Driving to Chemainus as I do mostly using the byways rather than the highway I admired the bridge replacement across the Chemainus river (I haven’t taken any photographs there for a long time and probably will check on the new development this spring camera in hand) just before entering Chemainus from the south. The old bridge was like the Cowichan Station bridge I have shown in an earlier installment. Driving across that bridge I thought about how time changes things. Life on this Earth is change. These thoughts brought me back to Cowichan Station. When first I arrived here Cowichan Station was a post office, railroad track and important trainstation with a few houses around the post office, and farms. Oh, and a school. It’s still all of that minus the post office (which now is a private residence) and the school (which now is used for community affairs – I think). So from Chemainus I drove back to Cowichan Station to take photographs of the railroad overpass which is situated in the nastiest crook of a country road, single lane traffic, reckoning that at some time it is going to be history. A similar overpass across the Trans Canada Highway south of Duncan to accommodate train traffic to the CPR docks in Cowichan Bay was removed, I think (or remember) about 30 years ago. The Cowichan Station overpass cannot last. In photographic terms the day was dull, nevertheless here is the Cowichan Station’s overpass. The second photograph I took because I’ve been here so often and summer vegetation always totally obscures one of my favourite buildings, St Andrews church (which is no longer used for services). The photograph is taken from the tracks over the road (by the way here is a portrayal of its beautiful inside by Toad Hollow Photography). Another thing I sometimes wonder about is what will happen to our history on line during the alien invasion…My giddy aunt go run for the hills that sort of thing..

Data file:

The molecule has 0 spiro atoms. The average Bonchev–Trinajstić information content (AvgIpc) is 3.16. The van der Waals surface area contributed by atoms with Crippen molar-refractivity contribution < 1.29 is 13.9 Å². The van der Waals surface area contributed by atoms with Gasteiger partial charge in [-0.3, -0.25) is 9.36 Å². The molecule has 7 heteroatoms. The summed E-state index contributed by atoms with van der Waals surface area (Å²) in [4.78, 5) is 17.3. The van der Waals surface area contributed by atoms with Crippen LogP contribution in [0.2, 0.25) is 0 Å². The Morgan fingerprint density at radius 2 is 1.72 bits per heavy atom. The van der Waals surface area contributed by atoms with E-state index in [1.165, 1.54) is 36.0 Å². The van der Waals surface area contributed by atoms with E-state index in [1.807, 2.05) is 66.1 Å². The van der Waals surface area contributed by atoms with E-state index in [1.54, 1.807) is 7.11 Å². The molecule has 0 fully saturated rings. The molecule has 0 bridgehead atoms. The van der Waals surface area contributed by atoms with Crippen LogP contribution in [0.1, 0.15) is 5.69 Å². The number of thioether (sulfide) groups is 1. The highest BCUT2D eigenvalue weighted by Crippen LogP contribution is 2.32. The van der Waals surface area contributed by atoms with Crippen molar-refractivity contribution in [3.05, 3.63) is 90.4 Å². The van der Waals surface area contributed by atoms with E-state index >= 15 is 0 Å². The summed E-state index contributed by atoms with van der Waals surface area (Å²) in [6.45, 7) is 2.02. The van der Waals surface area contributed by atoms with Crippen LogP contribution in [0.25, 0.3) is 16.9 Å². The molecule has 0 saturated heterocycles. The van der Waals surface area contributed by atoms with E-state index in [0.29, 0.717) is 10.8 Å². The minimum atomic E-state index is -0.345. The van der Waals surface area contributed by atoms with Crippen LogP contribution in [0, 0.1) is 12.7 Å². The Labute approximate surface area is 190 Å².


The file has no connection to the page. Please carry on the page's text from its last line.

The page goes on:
cowichan station [BL]

cowichan station [BL]2

At any rate once again I am so glad to have this chat with you, as I’m thinking about preservation of the beauty and authenticity of country roads and rural scenes.

Cowichan Bay 2013 finals

I have a weird addiction of photographing beyond the capabilities of the camera. Even when upgrading I still have to go that extra impossible step. ayayay!

The phone is used here where the camera wouldn’t do. Straight from the hip.

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The photo above makes us look at the village from the Government Wharf

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Actually quite happy to be rid of this year and looking forward to 2014. I’m on my way to a small celebration and will see you all in 2014. All the best and take care.

In the pitch black I used the “HDR Camera+” app. They keep on asking me to upgrade to something with more functions (a bit of a nuissance), but the app is good as is. Using different cameras for different functions this is the most used camera app on my phone.

 

The Land of the Nisga’a